WORKING TOGETHERby Susan McElrath
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Have you ever wondered who writes the rules? The safety rules, that is? Has it ever occurred to you that maybe those people who wrote the safety rules just don't have a clue as to what's really going on out in the field, or out in the plant or in the world for that matter?
let's take a look at these people who wrote the safety rules: It was the guy we've all heard about who cut two of his fingers off after he wired up the guard on a circular saw. He was helped by the machinist who didn't have the time to go back to the lunch room for her safety glasses and lost an eye when the bit broke in the drill press. They both got advice from the fellow who had his head split open by a falling hammer because he just plain didn't like to wear hard hats.
I think you get my point here. If not, then let me put it another way: Each and every safety rule came about because someone was hurt, maimed or killed. Their misfortune contributed to our knowledge of how accidents happen and how to avoid them. Safety Rules came into being in order to help you avoid a similar accident or injury.
Your company is very interested in your safety. It has provided you with the tools, equipment and working conditions that will help you do your best. But in return, the company expects certain thing from you. It expects your cooperation in abiding by the safety rules, in assisting your fellow workers with a willing attitude, by helping your foreman by following their instructions and by your valuable comments and suggestions. It also looks for your cooperation by maintaining your physical fitness to perform your job, by not showing up sick or under the influence of drugs or alcohol, and by getting the proper rest at night.
By cooperation or working together with your company, a win-win situation is created that benefits everyone involved. The most obvious benefit is a safer and more productive work place. A somewhat less obvious, and some would mistakenly say a selfish or greedy benefit, would be more money for the company. Let's take a look at this "money" benefit.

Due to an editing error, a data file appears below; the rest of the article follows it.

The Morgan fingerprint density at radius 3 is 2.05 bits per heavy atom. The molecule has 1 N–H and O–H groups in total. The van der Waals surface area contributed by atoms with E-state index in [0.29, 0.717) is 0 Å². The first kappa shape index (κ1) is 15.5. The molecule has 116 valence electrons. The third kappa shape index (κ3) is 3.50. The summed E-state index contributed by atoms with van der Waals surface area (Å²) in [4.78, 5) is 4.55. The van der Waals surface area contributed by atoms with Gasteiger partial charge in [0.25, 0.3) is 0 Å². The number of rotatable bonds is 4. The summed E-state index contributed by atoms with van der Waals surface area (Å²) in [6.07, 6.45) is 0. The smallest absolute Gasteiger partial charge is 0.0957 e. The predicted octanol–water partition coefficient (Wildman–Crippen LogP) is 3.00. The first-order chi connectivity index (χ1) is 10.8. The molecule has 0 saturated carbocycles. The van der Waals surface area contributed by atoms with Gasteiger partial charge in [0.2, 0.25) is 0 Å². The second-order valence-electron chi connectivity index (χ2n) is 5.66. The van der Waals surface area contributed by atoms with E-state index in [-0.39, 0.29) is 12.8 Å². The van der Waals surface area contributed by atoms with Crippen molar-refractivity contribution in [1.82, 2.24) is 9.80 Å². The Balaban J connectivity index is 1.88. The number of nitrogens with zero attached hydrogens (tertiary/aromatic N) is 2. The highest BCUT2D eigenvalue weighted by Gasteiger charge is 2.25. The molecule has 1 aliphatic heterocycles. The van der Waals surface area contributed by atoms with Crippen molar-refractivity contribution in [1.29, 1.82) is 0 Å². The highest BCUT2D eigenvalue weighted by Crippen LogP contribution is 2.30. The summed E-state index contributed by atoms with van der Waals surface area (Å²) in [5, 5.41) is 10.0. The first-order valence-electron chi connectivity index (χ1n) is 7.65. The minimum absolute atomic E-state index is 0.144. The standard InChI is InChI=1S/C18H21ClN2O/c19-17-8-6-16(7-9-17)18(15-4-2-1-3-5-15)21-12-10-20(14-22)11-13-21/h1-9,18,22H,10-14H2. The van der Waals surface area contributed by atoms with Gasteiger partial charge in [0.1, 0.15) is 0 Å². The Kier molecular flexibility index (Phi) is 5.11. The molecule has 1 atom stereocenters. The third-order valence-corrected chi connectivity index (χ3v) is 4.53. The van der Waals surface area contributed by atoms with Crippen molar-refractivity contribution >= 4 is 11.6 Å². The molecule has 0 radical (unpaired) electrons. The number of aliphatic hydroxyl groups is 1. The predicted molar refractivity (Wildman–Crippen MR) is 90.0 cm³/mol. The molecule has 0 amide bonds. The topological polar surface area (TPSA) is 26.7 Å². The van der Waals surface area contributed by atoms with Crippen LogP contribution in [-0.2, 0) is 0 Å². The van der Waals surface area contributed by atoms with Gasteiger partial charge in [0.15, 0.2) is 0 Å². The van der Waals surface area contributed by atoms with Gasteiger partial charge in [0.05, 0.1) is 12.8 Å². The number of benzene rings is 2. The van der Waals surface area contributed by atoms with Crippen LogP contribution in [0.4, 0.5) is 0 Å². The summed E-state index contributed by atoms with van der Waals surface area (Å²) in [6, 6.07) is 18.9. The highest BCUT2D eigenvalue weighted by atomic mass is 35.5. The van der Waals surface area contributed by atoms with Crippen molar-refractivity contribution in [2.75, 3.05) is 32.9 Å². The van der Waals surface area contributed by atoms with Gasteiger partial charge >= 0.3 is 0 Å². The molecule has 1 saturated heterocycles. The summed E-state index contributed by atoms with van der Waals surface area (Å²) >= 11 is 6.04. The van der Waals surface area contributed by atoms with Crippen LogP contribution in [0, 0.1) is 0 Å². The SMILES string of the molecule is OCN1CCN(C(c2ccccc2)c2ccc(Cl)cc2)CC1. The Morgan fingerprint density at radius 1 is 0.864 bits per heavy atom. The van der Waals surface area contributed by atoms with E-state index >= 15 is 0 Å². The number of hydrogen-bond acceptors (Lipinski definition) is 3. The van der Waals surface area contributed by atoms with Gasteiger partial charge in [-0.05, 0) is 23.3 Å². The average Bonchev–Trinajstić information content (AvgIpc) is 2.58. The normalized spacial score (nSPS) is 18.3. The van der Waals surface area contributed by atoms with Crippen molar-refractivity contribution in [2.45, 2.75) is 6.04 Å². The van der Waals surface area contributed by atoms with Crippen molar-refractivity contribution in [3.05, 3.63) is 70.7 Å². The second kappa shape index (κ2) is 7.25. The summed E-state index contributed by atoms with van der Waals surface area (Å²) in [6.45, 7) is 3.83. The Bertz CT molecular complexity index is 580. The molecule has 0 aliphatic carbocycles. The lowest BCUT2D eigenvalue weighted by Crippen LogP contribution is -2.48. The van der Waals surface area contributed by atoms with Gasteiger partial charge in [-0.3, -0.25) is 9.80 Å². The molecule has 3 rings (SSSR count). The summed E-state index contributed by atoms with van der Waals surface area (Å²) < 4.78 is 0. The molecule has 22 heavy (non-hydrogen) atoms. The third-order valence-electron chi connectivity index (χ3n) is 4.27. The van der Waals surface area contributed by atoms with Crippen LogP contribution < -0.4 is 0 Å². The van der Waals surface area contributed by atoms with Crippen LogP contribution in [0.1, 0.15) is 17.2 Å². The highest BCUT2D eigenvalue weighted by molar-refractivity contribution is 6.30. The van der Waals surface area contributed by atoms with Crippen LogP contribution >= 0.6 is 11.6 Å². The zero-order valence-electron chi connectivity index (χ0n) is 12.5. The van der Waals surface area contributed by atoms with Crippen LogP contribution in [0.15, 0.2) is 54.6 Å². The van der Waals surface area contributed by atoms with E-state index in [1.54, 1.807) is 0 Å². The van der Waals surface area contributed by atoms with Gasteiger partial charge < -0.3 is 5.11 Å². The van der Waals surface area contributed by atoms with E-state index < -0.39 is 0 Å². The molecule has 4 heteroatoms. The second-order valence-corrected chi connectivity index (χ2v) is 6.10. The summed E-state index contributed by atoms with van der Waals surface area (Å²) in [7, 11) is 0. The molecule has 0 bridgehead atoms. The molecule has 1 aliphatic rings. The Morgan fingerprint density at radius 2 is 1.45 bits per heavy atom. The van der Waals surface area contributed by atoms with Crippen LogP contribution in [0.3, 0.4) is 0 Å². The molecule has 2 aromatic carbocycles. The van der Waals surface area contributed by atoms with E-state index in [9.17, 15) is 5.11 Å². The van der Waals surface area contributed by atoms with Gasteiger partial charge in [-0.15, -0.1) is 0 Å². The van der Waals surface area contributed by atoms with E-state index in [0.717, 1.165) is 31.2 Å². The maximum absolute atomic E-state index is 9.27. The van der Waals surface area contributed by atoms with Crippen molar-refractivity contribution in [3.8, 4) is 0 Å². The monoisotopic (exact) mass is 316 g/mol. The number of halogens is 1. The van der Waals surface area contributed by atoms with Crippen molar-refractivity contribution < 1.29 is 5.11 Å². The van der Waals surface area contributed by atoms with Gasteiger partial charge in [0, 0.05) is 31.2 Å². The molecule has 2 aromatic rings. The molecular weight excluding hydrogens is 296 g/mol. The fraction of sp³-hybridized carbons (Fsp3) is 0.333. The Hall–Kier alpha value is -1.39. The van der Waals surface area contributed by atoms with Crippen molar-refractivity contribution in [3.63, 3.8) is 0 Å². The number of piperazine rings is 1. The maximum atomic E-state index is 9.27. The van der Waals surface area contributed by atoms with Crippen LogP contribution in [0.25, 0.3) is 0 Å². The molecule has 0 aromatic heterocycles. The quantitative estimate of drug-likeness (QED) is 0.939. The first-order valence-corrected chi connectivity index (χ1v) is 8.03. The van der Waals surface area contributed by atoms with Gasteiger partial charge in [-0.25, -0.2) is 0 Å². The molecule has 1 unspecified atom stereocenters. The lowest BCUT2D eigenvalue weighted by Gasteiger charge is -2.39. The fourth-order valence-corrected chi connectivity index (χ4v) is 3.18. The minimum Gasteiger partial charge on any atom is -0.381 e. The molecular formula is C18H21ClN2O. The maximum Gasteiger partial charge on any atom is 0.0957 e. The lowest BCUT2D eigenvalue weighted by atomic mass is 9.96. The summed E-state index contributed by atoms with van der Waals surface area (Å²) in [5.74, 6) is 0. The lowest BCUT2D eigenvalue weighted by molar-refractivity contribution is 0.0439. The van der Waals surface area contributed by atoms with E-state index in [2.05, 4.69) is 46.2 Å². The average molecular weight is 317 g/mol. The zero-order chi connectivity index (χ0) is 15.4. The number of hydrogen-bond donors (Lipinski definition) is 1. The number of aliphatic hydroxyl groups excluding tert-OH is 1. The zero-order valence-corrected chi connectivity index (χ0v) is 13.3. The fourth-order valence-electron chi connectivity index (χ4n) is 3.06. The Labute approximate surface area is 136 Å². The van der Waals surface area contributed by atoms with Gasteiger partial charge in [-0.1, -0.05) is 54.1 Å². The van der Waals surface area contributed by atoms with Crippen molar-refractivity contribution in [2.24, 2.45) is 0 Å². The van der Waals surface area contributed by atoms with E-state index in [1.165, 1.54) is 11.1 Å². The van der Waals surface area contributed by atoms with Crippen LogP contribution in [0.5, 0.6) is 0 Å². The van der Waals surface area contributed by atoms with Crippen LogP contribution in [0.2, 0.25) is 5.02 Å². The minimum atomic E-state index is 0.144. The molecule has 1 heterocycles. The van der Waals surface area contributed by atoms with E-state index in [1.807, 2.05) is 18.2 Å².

There is no doubt that if a safer and more productive work place is created, then the company stands to make more money. There is less down time due to accidents, insurance rates decrease, operating cost are lower and profits are up. But what happens when profits go up? The company becomes more competitive. It can now sell its products, be it through construction or manufacturing, for less. Being more competitive means more work for you, more tangible benefits like profit sharing, or raises, paid vacations, holidays. Simply put, healthy employees insure a healthy company and a healthy company means happy employees.
So you see, safety rules benefit everyone. By working together with your company and fellow employees to ensure a safe working environment, you are, in many ways, ensuring your own physical and financial well being. It is not just a tired old phrase to say SAFETY FIRST. In fact it's the only phrase that makes sense when it comes to getting the job done, on time, under budget and, most importantly, a happier, healthier you when it's complete.
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